Debt Equity substitution theory This theory describes the relationship between

Debt equity substitution theory this theory describes

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Debt-Equity substitution theory This theory describes the relationship between debt-equity, after tax earnings and share prices of quoted companies; managers adjust the debt and equity structure in the balance sheet in order to increase the earnings per share. The resulting effect of debt- equity in a firm’s balance sheet shows the reasons companies often adopt dividends payments and others do not. When distributing earnings to stakeholders in form of dividend, management typically choose between cash dividend or share repurchases; the theory explains the reasons why some firms repurchased agreement lead to a reduction in earnings, such companies prefer cash dividend over share repurchases. Mathematical representation of debt-equity theory K D > 1 - T C -1 E Q 1 - T D Where: K D = total long term debt Eq = total equity Tc = tax rate on capital gain Td = the tax rate on dividends Walter’s Model Relevant theory argued that dividend policy is significant to the share price of a firm. The relevant theory shows clearly the significant relationship between the firm’s internal rate of return (r) and its cost of capital (k) in computing the dividend yield as reflected in shareholders’ wealth maximization. Mathematical formula of Walter’s theory to compute the current price per share is as follows P 0 = D 1 + (r) (E – D 1 )/K c K c Where, P 0 = share value per share D 1 = Dividend per share r = internal rate of return on the firm’s investment K e = Cost of equity E = Earnings per share Gordon’s Model The theory also known as relevant theory believes that consistent dividend’s payment affect the value of the firm; the theory highlight the significant between dividend pay-out ratio, internal rate of return, cost of fund and the current value of the share price. Mathematical formula of the model P 0 = E (1 – Rt) K f - g Where, P 0 = Market price per share E = Earnings per share Rt = Retention ratio (1-payout ratio) r = Rate of return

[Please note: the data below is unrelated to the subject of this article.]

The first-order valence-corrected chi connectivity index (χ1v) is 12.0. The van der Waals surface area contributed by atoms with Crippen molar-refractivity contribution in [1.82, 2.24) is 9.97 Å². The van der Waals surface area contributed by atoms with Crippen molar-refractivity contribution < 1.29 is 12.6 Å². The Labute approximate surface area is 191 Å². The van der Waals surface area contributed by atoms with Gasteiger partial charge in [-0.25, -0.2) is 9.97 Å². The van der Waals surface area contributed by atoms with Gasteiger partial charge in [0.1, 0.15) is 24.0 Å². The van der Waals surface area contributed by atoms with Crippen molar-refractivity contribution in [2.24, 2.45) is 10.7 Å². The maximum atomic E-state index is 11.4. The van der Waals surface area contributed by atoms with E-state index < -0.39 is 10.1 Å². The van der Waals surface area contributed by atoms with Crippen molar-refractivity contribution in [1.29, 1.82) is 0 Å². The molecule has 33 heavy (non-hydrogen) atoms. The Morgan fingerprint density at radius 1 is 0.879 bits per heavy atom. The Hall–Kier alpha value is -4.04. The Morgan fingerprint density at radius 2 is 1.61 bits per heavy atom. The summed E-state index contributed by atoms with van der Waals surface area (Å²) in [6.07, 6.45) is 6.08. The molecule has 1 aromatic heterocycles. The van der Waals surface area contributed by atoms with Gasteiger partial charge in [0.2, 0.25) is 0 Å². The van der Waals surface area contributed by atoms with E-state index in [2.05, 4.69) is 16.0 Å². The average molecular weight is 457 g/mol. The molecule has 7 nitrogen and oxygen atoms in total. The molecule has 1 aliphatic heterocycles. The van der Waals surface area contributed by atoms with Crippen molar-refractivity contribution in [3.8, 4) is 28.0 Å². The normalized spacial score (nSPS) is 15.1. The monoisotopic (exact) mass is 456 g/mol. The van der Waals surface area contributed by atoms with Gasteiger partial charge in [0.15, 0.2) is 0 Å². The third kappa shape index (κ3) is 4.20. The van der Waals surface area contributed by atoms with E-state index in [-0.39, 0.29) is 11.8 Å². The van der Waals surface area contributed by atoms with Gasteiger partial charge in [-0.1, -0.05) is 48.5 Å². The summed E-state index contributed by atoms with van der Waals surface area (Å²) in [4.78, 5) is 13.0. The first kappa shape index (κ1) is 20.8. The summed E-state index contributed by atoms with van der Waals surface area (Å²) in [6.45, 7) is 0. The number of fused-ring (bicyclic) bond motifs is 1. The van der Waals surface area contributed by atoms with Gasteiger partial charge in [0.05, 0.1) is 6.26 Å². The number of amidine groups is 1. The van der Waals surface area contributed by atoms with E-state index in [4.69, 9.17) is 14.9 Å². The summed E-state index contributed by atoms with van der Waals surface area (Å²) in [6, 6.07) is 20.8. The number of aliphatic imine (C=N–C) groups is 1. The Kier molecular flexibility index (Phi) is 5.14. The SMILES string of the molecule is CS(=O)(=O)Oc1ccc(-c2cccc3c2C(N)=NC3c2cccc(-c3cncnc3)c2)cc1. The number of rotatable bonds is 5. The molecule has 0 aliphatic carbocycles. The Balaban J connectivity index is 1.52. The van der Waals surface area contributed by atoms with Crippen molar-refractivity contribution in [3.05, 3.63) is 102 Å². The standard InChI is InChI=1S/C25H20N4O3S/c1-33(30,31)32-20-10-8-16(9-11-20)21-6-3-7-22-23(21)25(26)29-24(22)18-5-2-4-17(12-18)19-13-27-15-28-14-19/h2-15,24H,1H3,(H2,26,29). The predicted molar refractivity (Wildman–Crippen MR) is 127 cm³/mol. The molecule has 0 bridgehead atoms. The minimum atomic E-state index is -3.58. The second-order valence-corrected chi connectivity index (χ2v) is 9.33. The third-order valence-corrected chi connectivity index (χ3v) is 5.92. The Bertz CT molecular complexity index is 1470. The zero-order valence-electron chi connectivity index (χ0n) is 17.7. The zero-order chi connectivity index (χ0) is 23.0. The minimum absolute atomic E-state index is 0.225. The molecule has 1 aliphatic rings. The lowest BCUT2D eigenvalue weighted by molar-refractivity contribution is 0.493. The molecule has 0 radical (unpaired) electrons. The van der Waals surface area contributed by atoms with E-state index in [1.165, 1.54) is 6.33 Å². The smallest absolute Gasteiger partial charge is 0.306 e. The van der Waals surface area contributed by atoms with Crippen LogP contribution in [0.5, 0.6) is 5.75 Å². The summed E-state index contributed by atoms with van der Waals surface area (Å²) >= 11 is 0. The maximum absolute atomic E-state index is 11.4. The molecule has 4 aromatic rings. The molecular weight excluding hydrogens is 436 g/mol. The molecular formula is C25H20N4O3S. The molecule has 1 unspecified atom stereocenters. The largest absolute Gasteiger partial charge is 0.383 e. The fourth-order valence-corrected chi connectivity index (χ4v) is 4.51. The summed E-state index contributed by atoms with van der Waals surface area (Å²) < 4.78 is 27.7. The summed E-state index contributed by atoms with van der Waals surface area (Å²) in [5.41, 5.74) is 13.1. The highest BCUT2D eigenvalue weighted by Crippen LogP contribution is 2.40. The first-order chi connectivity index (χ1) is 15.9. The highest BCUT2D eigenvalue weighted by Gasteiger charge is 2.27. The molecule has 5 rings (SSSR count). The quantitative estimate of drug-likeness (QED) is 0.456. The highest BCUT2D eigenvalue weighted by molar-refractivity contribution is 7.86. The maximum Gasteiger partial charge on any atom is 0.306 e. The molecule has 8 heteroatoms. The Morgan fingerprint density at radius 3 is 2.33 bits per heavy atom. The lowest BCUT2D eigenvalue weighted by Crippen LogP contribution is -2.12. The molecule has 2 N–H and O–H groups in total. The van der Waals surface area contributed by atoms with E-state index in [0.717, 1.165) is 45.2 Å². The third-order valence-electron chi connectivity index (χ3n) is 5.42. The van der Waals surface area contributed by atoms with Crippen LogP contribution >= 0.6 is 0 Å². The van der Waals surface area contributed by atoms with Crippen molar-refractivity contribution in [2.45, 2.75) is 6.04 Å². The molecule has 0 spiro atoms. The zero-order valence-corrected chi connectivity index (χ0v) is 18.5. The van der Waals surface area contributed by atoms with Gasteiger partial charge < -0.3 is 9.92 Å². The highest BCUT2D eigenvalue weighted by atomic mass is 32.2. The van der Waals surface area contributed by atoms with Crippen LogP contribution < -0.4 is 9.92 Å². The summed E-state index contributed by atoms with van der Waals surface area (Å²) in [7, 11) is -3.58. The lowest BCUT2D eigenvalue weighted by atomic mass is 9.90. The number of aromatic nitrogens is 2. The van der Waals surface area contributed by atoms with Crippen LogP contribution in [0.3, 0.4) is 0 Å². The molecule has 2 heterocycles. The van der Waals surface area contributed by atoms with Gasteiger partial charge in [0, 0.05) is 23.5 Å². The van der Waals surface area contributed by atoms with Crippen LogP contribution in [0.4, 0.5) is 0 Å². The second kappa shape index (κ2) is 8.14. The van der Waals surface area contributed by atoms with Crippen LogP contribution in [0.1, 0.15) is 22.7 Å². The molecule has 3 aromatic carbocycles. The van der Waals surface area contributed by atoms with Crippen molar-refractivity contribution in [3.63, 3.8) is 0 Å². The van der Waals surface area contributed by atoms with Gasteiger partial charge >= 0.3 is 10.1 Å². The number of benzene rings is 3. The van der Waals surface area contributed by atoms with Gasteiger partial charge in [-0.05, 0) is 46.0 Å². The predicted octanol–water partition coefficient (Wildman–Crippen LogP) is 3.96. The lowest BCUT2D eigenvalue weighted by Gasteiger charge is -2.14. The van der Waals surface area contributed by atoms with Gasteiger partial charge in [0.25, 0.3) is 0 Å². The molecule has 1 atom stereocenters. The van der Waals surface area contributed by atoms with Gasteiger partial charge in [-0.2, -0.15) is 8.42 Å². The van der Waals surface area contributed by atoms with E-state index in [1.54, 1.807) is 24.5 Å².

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Research Journal of Finance and Accounting ISSN 2222-1697 (Paper) ISSN 2222-2847 (Online) Vol.7, No.3, 2016 19 k f = Cost of fund g = Growth rate (g) M&M THEORY Modigliani and Miller (M&M), postulates the irrelevancy of dividend in determining the share value of a firm as it does not impact on the shareholder’s wealth. They argued that the worth of a firm is reflected by total earnings born out of the investment decisions of the firm. Mathematical formula of M&M theory r= D 1 + (P 1 + P 0 ) P 0 Where, D 1 = Current Dividend per share P 1 = Market price per share P 0 = Current market price per share CONCEPTUAL FRAME WORK Functions of finance managers is to strike balance between dividend payout ratio and retained earnings; this is very difficult because of the conflicting interest of shareholders – heterogeneous expectation- some shareholders prefer consistent payment of dividend whereas others will prefer capital gains arising from increased share prices (Aivazian et al, 2002) Finance manager will choose the type of dividend payment methods to adopt when making decisions regarding cash dividends or through stock repurchased. Various factors may be taken into consideration; where
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  • Spring '19
  • BEM
  • Dividend, Dividend yield, ISSN, Research Journal of Finance and Accounting

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